Some medications used to treat angina work by either increasing the amount of oxygen delivered to the heart muscle or reducing the heart's need for oxygen. These medicines include:
Others work to prevent the formation of blood clots, which can further block blood flow to the heart muscle. These medicines include:
For people with more serious or worsening angina, your doctor may recommend treatment to open blocked arteries. These include:
What Should I Do if I Have Angina?
With any type of angina, stop what you are doing and rest.
If you have been prescribed a medication called nitroglycerin to treat your angina, take one tablet and let it dissolve under your tongue. If using the spray form, spray it under your tongue. Wait five minutes.
If you still have angina after five minutes, take another dose of nitroglycerin. Wait another five minutes and if angina is still present, take a third dose.
If you still have angina after resting and taking two doses of nitroglycerin or 15 minutes, call for emergency help (dial 911 in most areas) or have someone take you to the local emergency room.
If you think you are having a heart attack, do not delay. Call for emergency help right away. Do not drive yourself to the hospital. Consider taking an aspirin. Quick treatment of a heart attack is very important to lessen the amount of damage to your heart.
Why Shouldn't I Drive Myself or Have Someone Drive Me to the Hospital?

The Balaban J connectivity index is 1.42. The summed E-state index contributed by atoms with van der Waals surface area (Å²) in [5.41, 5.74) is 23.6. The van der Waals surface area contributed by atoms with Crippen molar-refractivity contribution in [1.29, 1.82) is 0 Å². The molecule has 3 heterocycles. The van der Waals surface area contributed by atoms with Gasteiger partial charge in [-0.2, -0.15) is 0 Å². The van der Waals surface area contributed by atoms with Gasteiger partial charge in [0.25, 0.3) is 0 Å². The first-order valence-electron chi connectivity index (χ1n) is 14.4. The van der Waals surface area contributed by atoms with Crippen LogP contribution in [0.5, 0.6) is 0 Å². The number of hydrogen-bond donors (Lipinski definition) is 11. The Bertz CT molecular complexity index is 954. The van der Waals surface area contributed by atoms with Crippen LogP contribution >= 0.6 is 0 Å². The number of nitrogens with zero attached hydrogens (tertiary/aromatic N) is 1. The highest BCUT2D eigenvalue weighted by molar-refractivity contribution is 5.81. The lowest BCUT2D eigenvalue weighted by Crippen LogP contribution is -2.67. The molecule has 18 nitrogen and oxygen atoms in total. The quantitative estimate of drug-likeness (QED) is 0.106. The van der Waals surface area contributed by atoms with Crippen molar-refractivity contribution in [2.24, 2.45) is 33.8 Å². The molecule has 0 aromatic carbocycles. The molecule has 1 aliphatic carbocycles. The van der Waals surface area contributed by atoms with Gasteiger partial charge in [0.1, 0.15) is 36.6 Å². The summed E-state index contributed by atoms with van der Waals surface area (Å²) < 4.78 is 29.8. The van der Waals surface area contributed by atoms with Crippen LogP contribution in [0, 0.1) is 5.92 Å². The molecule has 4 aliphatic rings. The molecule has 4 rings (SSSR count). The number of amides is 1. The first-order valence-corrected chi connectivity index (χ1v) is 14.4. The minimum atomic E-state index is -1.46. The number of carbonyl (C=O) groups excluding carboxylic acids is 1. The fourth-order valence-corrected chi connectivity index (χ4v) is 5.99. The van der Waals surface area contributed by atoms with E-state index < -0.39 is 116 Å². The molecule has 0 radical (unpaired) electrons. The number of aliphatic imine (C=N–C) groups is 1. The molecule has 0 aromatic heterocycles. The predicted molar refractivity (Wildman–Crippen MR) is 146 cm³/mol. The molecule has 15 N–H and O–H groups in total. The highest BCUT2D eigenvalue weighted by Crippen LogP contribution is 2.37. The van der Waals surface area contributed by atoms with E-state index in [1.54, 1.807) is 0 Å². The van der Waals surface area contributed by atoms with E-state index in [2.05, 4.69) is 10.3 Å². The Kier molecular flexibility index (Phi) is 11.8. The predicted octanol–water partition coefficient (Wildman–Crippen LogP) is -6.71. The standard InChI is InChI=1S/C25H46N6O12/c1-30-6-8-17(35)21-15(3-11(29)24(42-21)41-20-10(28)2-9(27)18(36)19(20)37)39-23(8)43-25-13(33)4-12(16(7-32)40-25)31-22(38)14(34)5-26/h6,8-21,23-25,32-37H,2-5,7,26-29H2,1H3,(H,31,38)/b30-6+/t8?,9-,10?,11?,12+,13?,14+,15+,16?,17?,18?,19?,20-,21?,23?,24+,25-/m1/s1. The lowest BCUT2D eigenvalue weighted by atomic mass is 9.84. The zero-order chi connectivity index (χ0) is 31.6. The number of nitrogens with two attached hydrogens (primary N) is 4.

When the ambulance arrives, the emergency personnel can begin to give you heart-saving care right away. They can start an IV to give you important drugs and give you oxygen to help improve the flow of oxygen-rich blood to your heart. Should problems occur, they are there to provide life-saving help as well.
Heart and Cardiovascular Diseases
When you think of heart disease, usually people think of coronary artery disease (narrowing of the arteries leading to the heart), but coronary artery disease is just one type of cardiovascular disease.
Cardiovascular disease includes a number of conditions affecting the structures or function of the heart. They can include:
Cardiovascular disease is the leading cause of death for both men and women in the U.S. It is important to learn about your heart to help prevent heart disease. And, if you have cardiovascular disease, you can live a healthier, more active life by learning about your disease and treatments and by becoming an active participant in your care.
Coronary Artery Disease
Coronary artery disease (CAD) is atherosclerosis, or hardening, of the arteries that provide vital oxygen and nutrients to the heart.
Abnormal Heart Rhythms